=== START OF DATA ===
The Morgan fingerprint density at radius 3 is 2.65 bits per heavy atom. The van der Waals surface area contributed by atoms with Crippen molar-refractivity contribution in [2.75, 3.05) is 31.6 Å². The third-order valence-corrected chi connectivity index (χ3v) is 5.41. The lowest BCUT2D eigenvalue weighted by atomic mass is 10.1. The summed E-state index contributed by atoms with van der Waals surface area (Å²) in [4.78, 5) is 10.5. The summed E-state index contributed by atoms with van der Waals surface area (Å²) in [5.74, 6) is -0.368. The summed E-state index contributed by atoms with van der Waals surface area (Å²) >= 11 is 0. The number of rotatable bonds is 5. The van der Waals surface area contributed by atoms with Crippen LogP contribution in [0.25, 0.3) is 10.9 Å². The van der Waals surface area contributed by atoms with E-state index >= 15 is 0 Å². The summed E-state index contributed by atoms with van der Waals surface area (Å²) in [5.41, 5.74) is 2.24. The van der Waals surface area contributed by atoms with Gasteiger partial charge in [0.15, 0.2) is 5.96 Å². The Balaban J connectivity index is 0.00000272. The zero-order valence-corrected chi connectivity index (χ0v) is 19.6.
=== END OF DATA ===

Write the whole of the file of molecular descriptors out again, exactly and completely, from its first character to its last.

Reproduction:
The Morgan fingerprint density at radius 3 is 2.65 bits per heavy atom. The van der Waals surface area contributed by atoms with Crippen molar-refractivity contribution in [2.75, 3.05) is 31.6 Å². The third-order valence-corrected chi connectivity index (χ3v) is 5.41. The lowest BCUT2D eigenvalue weighted by atomic mass is 10.1. The summed E-state index contributed by atoms with van der Waals surface area (Å²) in [4.78, 5) is 10.5. The summed E-state index contributed by atoms with van der Waals surface area (Å²) in [5.74, 6) is -0.368. The summed E-state index contributed by atoms with van der Waals surface area (Å²) >= 11 is 0. The number of rotatable bonds is 5. The van der Waals surface area contributed by atoms with Crippen LogP contribution in [0.25, 0.3) is 10.9 Å². The van der Waals surface area contributed by atoms with E-state index >= 15 is 0 Å². The summed E-state index contributed by atoms with van der Waals surface area (Å²) in [5.41, 5.74) is 2.24. The van der Waals surface area contributed by atoms with Gasteiger partial charge in [0.15, 0.2) is 5.96 Å². The Balaban J connectivity index is 0.00000272. The zero-order valence-corrected chi connectivity index (χ0v) is 19.6.